I want to specially highlight the the voting process and IU. The new integrated voting application simplifies the process for badgeholders, aamazing!

Questions for the Team

  1. Will there be a filter for low-quality projects/scams/lies?

    • Having a mechanism to weed out scams or low-quality projects would add even more integrity to the RetroPGF.
  2. How can Token Mission proposals participate in RPGF?

    • I’m curious if they are eligible for their work, or these projects cannot apply for this work?

Suggested Improvement

One last point: Effective Communication between projects and badgeholders is key. Whether it’s a dedicated chat room or a Q&A session, an easy and transparent way for everyone to communicate would be highly beneficial.

I love this updates!


Always an exciting time on optimism when retro PGF comes to town…!! I don’t think I’ve taken a single day off since round two ended. Our team is very committed to building on the optimism network, and helping spread the message of public goods to other builders.

We see many beneficial changes to the program during round three.

I guess if the badge holder distribution didn’t equal the total amount of what was originally intended upon those badge holders that were selected prior to the deadline will end up being the ones that get to distribute and choose who to fund. Is that correct?


Sign up is indeed better than nomination imo.

And Voting app look great!


In the voting model, we want to allow badgeholders to

  1. Vote on less than the total OP round size
  2. Express indifference on projects they haven’t reviewed

This means if a badgeholder only votes on a subset of projects and doesn’t allocate the total OP round size, they express indifference on how the other projects should be rewarded.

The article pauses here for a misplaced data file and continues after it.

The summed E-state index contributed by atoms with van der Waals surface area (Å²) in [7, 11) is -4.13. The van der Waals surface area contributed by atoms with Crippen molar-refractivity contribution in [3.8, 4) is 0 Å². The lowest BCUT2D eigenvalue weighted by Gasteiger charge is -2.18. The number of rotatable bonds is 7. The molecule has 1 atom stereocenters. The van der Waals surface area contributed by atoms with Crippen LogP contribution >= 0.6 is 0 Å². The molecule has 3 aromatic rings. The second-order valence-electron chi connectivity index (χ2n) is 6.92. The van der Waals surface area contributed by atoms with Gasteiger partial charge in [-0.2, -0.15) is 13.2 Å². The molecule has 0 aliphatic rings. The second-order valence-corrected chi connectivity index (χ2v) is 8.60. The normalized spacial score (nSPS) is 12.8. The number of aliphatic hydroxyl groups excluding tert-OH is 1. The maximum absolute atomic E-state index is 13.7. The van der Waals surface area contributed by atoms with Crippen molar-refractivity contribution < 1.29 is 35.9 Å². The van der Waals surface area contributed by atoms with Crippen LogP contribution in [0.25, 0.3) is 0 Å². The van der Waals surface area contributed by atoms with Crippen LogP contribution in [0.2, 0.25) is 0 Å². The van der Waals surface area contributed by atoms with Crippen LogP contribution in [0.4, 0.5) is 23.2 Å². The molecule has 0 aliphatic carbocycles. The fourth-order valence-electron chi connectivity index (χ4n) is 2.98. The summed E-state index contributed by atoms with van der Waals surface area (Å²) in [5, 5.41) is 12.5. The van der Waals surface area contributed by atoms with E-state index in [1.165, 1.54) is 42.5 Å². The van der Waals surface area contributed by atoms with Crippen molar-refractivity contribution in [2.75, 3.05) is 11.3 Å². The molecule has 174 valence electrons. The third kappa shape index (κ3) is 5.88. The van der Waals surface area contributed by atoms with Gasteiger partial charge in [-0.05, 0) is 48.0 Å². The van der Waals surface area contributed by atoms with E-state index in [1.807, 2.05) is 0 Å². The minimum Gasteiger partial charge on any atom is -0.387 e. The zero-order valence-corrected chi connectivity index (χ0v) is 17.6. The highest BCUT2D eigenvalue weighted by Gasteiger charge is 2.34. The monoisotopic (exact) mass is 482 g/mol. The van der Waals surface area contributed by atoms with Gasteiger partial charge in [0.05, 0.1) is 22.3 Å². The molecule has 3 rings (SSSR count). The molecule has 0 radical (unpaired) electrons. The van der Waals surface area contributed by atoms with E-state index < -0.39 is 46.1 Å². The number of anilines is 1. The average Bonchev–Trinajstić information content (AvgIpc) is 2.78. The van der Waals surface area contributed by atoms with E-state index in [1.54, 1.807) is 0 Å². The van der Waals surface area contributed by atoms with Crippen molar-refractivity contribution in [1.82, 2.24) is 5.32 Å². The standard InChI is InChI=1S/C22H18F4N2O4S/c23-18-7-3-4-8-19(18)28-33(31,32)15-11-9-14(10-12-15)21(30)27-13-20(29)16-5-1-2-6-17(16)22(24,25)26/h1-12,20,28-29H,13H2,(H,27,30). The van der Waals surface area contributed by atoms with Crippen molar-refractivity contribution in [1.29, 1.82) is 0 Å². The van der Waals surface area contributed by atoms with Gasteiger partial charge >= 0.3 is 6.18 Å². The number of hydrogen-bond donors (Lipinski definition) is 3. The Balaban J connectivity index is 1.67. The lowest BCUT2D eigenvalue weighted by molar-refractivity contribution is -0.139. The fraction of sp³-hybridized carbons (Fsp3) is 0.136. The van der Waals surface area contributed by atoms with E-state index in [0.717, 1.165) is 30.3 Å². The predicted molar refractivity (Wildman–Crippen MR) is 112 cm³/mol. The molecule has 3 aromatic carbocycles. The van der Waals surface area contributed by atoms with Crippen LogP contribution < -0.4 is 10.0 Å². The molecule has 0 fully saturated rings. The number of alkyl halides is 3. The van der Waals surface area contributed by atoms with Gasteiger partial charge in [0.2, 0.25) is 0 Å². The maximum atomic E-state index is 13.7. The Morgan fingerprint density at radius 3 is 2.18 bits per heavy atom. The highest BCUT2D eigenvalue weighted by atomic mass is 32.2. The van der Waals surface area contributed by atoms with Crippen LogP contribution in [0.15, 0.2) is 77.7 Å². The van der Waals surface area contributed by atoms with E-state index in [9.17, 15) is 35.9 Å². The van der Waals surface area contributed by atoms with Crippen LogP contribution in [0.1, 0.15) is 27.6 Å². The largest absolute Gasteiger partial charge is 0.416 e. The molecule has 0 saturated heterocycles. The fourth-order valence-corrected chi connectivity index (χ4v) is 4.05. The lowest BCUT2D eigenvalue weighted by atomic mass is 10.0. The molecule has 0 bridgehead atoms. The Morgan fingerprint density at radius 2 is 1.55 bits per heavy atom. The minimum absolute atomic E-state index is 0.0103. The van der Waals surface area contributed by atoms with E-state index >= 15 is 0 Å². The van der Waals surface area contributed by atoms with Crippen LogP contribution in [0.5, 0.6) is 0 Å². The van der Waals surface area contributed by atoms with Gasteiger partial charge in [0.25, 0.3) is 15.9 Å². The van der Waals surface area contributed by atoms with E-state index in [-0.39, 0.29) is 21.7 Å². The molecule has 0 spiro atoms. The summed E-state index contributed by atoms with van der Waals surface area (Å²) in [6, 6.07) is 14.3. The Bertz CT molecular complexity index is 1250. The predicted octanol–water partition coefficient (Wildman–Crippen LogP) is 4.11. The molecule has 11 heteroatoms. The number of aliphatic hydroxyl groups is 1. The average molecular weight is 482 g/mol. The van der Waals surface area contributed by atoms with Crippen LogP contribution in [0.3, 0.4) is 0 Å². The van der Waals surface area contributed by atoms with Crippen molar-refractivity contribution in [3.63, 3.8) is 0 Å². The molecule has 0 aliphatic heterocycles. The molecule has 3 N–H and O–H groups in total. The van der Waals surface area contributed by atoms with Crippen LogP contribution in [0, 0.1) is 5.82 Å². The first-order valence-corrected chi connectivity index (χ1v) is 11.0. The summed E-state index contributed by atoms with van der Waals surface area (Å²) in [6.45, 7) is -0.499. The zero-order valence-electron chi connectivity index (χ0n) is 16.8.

This way the median is only applied to votes that are cast on a project.
This should free badgeholders from the burden of voting on all nominated projects.

Additional considerations are:

  1. Minimum threshold of badgeholder votes a project must receive to qualify - this is to prevent against a small number of badgeholders colluding to dictate the allocation of OP to a project. This parameter will be set once we understand the number of badgeholders that will participate. Projects that do not meet this threshold might still receive OP based on the votes cast, but with discount applied.
  2. Adjusting votes by the total number of OP to be allocated.
  1. Yes, there’ll be a mechanism to filter out projects that violate the application rules. This will be done by subset of badgeholders. More details on this to follow soon™
  2. Yes, Token House Missions are eligible for RetroPGF. They will need to report how much OP they already received for their mission. Badgeholders will then uphold the principle of “impact = profit”, rewarding projects if their impact exceeds the OP tokens they already received for their contribution.